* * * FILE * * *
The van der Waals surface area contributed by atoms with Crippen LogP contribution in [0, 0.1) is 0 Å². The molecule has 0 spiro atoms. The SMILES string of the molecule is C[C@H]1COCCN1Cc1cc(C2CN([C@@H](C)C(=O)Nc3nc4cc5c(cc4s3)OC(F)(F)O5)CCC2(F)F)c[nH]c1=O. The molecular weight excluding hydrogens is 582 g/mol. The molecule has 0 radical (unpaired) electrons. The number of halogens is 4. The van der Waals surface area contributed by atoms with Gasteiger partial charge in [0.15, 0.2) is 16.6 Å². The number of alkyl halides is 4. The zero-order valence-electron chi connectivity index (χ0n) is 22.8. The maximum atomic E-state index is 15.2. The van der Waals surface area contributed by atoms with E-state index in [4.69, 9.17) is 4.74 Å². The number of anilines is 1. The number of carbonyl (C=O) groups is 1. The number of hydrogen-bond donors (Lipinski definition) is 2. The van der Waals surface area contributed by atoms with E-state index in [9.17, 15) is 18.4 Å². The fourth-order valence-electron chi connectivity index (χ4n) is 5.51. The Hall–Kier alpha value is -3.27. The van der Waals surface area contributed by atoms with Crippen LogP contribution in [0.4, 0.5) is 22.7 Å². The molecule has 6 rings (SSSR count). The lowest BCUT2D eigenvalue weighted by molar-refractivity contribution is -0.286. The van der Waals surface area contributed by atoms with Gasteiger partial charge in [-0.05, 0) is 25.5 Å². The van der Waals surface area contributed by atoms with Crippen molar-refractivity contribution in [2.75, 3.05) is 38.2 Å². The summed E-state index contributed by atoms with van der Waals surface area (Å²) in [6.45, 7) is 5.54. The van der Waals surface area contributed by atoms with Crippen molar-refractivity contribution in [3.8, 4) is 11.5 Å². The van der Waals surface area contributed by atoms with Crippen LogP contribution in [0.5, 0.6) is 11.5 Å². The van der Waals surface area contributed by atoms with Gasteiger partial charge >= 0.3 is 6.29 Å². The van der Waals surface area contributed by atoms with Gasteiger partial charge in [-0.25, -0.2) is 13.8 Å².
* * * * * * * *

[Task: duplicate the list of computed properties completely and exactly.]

The van der Waals surface area contributed by atoms with Crippen LogP contribution in [0, 0.1) is 0 Å². The molecule has 0 spiro atoms. The SMILES string of the molecule is C[C@H]1COCCN1Cc1cc(C2CN([C@@H](C)C(=O)Nc3nc4cc5c(cc4s3)OC(F)(F)O5)CCC2(F)F)c[nH]c1=O. The molecular weight excluding hydrogens is 582 g/mol. The molecule has 0 radical (unpaired) electrons. The number of halogens is 4. The van der Waals surface area contributed by atoms with Gasteiger partial charge in [0.15, 0.2) is 16.6 Å². The number of alkyl halides is 4. The zero-order valence-electron chi connectivity index (χ0n) is 22.8. The maximum atomic E-state index is 15.2. The van der Waals surface area contributed by atoms with E-state index in [4.69, 9.17) is 4.74 Å². The number of anilines is 1. The number of carbonyl (C=O) groups is 1. The number of hydrogen-bond donors (Lipinski definition) is 2. The van der Waals surface area contributed by atoms with E-state index in [9.17, 15) is 18.4 Å². The fourth-order valence-electron chi connectivity index (χ4n) is 5.51. The Hall–Kier alpha value is -3.27. The van der Waals surface area contributed by atoms with Crippen LogP contribution in [0.4, 0.5) is 22.7 Å². The molecule has 6 rings (SSSR count). The lowest BCUT2D eigenvalue weighted by molar-refractivity contribution is -0.286. The van der Waals surface area contributed by atoms with Gasteiger partial charge in [-0.05, 0) is 25.5 Å². The van der Waals surface area contributed by atoms with Crippen molar-refractivity contribution in [2.75, 3.05) is 38.2 Å². The summed E-state index contributed by atoms with van der Waals surface area (Å²) in [6.45, 7) is 5.54. The van der Waals surface area contributed by atoms with Crippen molar-refractivity contribution in [3.8, 4) is 11.5 Å². The van der Waals surface area contributed by atoms with Crippen LogP contribution in [0.5, 0.6) is 11.5 Å². The van der Waals surface area contributed by atoms with Gasteiger partial charge >= 0.3 is 6.29 Å². The van der Waals surface area contributed by atoms with Gasteiger partial charge in [-0.25, -0.2) is 13.8 Å².